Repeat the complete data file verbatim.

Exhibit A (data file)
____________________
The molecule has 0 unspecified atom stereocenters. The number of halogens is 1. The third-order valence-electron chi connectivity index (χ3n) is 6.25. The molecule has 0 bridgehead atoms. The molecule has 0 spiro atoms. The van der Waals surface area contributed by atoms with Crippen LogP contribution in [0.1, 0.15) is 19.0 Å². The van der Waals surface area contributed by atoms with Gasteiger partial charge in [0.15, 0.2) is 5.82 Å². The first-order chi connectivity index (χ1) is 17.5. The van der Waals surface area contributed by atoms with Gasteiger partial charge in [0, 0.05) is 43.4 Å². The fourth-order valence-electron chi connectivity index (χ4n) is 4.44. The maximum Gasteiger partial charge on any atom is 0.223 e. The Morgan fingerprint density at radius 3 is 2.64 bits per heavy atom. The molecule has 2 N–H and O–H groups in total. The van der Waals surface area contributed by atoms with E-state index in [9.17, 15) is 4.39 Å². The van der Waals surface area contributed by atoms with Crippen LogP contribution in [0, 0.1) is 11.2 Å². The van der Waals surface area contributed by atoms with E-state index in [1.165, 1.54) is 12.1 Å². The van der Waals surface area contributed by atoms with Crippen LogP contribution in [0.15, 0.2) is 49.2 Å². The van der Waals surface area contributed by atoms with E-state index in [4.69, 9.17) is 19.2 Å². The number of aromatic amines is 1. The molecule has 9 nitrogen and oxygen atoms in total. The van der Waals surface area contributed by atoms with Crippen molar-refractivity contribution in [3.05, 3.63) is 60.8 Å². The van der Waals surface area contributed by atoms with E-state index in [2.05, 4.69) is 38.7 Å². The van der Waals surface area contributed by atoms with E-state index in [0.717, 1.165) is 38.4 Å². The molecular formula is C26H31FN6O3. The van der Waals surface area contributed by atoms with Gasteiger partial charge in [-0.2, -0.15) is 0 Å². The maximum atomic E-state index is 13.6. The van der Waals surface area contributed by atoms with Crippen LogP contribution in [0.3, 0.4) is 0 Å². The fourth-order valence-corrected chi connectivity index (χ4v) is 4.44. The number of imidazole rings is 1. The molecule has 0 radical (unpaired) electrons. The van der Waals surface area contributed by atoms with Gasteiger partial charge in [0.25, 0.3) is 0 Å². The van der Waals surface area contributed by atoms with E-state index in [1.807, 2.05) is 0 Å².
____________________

The molecule has 0 unspecified atom stereocenters. The number of halogens is 1. The third-order valence-electron chi connectivity index (χ3n) is 6.25. The molecule has 0 bridgehead atoms. The molecule has 0 spiro atoms. The van der Waals surface area contributed by atoms with Crippen LogP contribution in [0.1, 0.15) is 19.0 Å². The van der Waals surface area contributed by atoms with Gasteiger partial charge in [0.15, 0.2) is 5.82 Å². The first-order chi connectivity index (χ1) is 17.5. The van der Waals surface area contributed by atoms with Gasteiger partial charge in [0, 0.05) is 43.4 Å². The fourth-order valence-electron chi connectivity index (χ4n) is 4.44. The maximum Gasteiger partial charge on any atom is 0.223 e. The Morgan fingerprint density at radius 3 is 2.64 bits per heavy atom. The molecule has 2 N–H and O–H groups in total. The van der Waals surface area contributed by atoms with E-state index in [9.17, 15) is 4.39 Å². The van der Waals surface area contributed by atoms with Crippen LogP contribution in [0, 0.1) is 11.2 Å². The van der Waals surface area contributed by atoms with E-state index in [1.165, 1.54) is 12.1 Å². The van der Waals surface area contributed by atoms with Crippen LogP contribution in [0.15, 0.2) is 49.2 Å². The van der Waals surface area contributed by atoms with E-state index in [4.69, 9.17) is 19.2 Å². The number of aromatic amines is 1. The molecule has 9 nitrogen and oxygen atoms in total. The van der Waals surface area contributed by atoms with Crippen molar-refractivity contribution in [3.05, 3.63) is 60.8 Å². The van der Waals surface area contributed by atoms with E-state index in [2.05, 4.69) is 38.7 Å². The van der Waals surface area contributed by atoms with E-state index in [0.717, 1.165) is 38.4 Å². The molecular formula is C26H31FN6O3. The van der Waals surface area contributed by atoms with Gasteiger partial charge in [-0.2, -0.15) is 0 Å². The maximum atomic E-state index is 13.6. The van der Waals surface area contributed by atoms with Crippen LogP contribution in [0.3, 0.4) is 0 Å². The fourth-order valence-corrected chi connectivity index (χ4v) is 4.44. The number of imidazole rings is 1. The molecule has 0 radical (unpaired) electrons. The van der Waals surface area contributed by atoms with Gasteiger partial charge in [0.25, 0.3) is 0 Å². The van der Waals surface area contributed by atoms with E-state index in [1.807, 2.05) is 0 Å².